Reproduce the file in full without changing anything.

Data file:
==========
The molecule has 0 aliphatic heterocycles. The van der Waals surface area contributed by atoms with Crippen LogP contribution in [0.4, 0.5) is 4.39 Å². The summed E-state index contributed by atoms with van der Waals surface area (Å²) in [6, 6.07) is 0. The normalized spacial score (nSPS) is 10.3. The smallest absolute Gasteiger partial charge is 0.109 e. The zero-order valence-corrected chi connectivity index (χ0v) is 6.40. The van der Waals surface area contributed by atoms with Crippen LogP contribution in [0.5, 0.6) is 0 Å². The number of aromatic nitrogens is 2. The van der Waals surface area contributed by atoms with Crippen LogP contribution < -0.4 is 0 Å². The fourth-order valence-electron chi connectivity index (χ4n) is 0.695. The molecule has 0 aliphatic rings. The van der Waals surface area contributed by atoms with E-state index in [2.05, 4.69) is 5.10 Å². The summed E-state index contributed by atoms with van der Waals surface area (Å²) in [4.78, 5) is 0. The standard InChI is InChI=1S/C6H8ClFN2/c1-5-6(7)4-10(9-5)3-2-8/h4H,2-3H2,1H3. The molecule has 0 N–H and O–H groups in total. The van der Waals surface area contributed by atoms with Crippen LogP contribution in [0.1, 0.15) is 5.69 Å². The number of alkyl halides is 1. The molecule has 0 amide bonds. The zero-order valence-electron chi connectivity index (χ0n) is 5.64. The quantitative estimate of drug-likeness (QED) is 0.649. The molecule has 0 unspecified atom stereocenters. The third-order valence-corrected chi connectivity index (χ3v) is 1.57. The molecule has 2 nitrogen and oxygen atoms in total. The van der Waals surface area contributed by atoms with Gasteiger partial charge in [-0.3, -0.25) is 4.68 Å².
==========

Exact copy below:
The molecule has 0 aliphatic heterocycles. The van der Waals surface area contributed by atoms with Crippen LogP contribution in [0.4, 0.5) is 4.39 Å². The summed E-state index contributed by atoms with van der Waals surface area (Å²) in [6, 6.07) is 0. The normalized spacial score (nSPS) is 10.3. The smallest absolute Gasteiger partial charge is 0.109 e. The zero-order valence-corrected chi connectivity index (χ0v) is 6.40. The van der Waals surface area contributed by atoms with Crippen LogP contribution in [0.5, 0.6) is 0 Å². The number of aromatic nitrogens is 2. The van der Waals surface area contributed by atoms with Crippen LogP contribution < -0.4 is 0 Å². The fourth-order valence-electron chi connectivity index (χ4n) is 0.695. The molecule has 0 aliphatic rings. The van der Waals surface area contributed by atoms with E-state index in [2.05, 4.69) is 5.10 Å². The summed E-state index contributed by atoms with van der Waals surface area (Å²) in [4.78, 5) is 0. The standard InChI is InChI=1S/C6H8ClFN2/c1-5-6(7)4-10(9-5)3-2-8/h4H,2-3H2,1H3. The molecule has 0 N–H and O–H groups in total. The van der Waals surface area contributed by atoms with Crippen LogP contribution in [0.1, 0.15) is 5.69 Å². The number of alkyl halides is 1. The molecule has 0 amide bonds. The zero-order valence-electron chi connectivity index (χ0n) is 5.64. The quantitative estimate of drug-likeness (QED) is 0.649. The molecule has 0 unspecified atom stereocenters. The third-order valence-corrected chi connectivity index (χ3v) is 1.57. The molecule has 2 nitrogen and oxygen atoms in total. The van der Waals surface area contributed by atoms with Gasteiger partial charge in [-0.3, -0.25) is 4.68 Å².